My beef with dressage - Page 2 - The Horse Forum
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post #11 of 72 Old 01-12-2009, 01:20 PM
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While I have never heard of hotwiring a horse to get the piaffe, I don't doubt that it has been done. I think if you look hard enough into any and all riding methods, you'll find some bad. EVERYWHERE. There are always cheaters in this world that will go to abusive lengths to get what they want.

The OP doesn't say anywhere that all dressage riders use abusive training techniques so please do not attack, They've left the door wide open for a really great debate so let's stay on topic.

I do not agree with the statement that dressage horses are "the most trained" or talented horses. There are so many horses that are trained in so many ways, western reiners, western pleasure, dressage, even some of the higher level jumpers have some pretty extensive training.

As for dressage, it's pretty impressive to watch, it isn't easy to do, the rider has to have a really good understanding of what they are doing. I agree it has really changed over the years. We keep asking more and more of our horses and really forcing them to pull all of their talents together.

What are you riding now Ponyboy?

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post #12 of 72 Old 01-12-2009, 01:40 PM
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I agree with what most of the above posters have said, but I would also like to point out that all movements in dressage occur naturally. Whether it is a stallion prancing in place to show off to a brood of mares, or colts in a field doing lead changes, none of the movements are unnatural, what happens in dressage is that the horse learns to do them on cue and while having a rider on its back, which is where the true balance comes in.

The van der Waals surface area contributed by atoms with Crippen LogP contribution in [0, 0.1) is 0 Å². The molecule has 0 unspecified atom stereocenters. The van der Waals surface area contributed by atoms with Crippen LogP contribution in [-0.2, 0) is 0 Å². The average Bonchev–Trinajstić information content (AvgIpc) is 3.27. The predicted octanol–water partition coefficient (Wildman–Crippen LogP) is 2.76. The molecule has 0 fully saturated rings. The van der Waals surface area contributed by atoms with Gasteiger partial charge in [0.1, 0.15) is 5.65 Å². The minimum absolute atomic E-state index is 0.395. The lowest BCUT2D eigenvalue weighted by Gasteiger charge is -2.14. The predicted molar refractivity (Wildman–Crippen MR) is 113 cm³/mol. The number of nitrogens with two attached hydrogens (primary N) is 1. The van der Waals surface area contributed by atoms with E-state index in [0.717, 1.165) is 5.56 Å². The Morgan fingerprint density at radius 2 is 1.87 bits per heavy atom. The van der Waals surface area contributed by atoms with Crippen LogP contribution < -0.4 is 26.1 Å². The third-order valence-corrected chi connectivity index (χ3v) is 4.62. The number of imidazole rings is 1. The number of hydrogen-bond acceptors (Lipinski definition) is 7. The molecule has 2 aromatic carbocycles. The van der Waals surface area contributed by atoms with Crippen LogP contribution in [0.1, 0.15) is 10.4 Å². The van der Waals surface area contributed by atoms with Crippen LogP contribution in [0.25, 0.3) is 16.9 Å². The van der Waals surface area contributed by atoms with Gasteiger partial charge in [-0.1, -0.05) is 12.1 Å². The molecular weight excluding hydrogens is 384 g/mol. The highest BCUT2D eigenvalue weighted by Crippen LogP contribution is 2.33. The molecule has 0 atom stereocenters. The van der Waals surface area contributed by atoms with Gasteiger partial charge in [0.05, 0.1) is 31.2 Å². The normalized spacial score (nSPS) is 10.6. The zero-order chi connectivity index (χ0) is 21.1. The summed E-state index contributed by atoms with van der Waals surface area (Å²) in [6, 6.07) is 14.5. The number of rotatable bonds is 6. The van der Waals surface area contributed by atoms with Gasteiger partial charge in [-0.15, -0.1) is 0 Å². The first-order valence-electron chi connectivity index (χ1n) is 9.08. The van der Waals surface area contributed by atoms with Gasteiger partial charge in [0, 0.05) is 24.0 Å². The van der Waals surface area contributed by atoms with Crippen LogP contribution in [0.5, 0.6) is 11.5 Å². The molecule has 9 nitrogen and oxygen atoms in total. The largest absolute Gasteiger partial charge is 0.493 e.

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post #13 of 72 Old 01-12-2009, 02:24 PM
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I agree with Strange: all these movements are natural. dressage is dancing. and very much horses love it. if they would really hate it, they wouldnīt do it.
of course there are the extreme riders but - as said before - they are in all disciplines and you canīt accuse dressage as being bad. blame the riders not the discipline! i ride dressage myself. I love it, my horse also and I use neither spurs nor rollkur nor hot wire or something else. dressage is harmony and you wouldnīt achieve harmony by pain.
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post #14 of 72 Old 01-12-2009, 02:41 PM
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Once again, please do NOT lump all dressage riders together. There are many types and thoughts and methods... we don't all get along.


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post #15 of 72 Old 01-12-2009, 03:33 PM
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Quote:
Originally Posted by JustDressageIt View Post
Once again, please do NOT lump all dressage riders together. There are many types and thoughts and methods... we don't all get along.
yeh i agree, there is much cruelty in the world for example, but just because one person beats,neglects and abuses their horse doesn't mean the rest of us do. So please DON'T stereotype.

I do agree with your idea that some dressage riders are developing new ways to train the horse quicker, to make more money.

And as for the breeds that have done dressage the longest are the best at dressage i don't totally agree. I thought it would be more down to the conformation of the individual horse.

off topic but i do think the spanish riding school is pretty amazing.
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post #16 of 72 Old 01-12-2009, 09:46 PM Thread Starter
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Let's see if I can quickly address some comments.